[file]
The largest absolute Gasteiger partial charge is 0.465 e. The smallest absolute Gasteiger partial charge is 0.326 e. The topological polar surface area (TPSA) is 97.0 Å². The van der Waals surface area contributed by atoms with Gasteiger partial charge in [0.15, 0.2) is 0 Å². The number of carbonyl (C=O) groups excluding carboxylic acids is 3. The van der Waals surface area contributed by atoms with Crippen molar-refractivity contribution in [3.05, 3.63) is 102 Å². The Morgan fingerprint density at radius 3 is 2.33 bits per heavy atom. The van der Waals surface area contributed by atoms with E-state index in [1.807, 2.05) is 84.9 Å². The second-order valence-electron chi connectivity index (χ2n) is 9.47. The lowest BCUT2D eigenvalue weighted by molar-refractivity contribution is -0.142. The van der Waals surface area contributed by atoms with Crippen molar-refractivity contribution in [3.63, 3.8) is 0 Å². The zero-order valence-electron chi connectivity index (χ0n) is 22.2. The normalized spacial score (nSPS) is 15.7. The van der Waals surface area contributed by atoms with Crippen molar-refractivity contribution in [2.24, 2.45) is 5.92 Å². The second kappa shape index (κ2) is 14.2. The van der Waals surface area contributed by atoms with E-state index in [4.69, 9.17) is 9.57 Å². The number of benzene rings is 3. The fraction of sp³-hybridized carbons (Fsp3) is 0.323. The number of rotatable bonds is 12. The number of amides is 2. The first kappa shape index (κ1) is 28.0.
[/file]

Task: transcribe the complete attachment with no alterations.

The largest absolute Gasteiger partial charge is 0.465 e. The smallest absolute Gasteiger partial charge is 0.326 e. The topological polar surface area (TPSA) is 97.0 Å². The van der Waals surface area contributed by atoms with Gasteiger partial charge in [0.15, 0.2) is 0 Å². The number of carbonyl (C=O) groups excluding carboxylic acids is 3. The van der Waals surface area contributed by atoms with Crippen molar-refractivity contribution in [3.05, 3.63) is 102 Å². The Morgan fingerprint density at radius 3 is 2.33 bits per heavy atom. The van der Waals surface area contributed by atoms with E-state index in [1.807, 2.05) is 84.9 Å². The second-order valence-electron chi connectivity index (χ2n) is 9.47. The lowest BCUT2D eigenvalue weighted by molar-refractivity contribution is -0.142. The van der Waals surface area contributed by atoms with Crippen molar-refractivity contribution in [3.63, 3.8) is 0 Å². The zero-order valence-electron chi connectivity index (χ0n) is 22.2. The normalized spacial score (nSPS) is 15.7. The van der Waals surface area contributed by atoms with Crippen molar-refractivity contribution in [2.24, 2.45) is 5.92 Å². The second kappa shape index (κ2) is 14.2. The van der Waals surface area contributed by atoms with E-state index in [4.69, 9.17) is 9.57 Å². The number of benzene rings is 3. The fraction of sp³-hybridized carbons (Fsp3) is 0.323. The number of rotatable bonds is 12. The number of amides is 2. The first kappa shape index (κ1) is 28.0.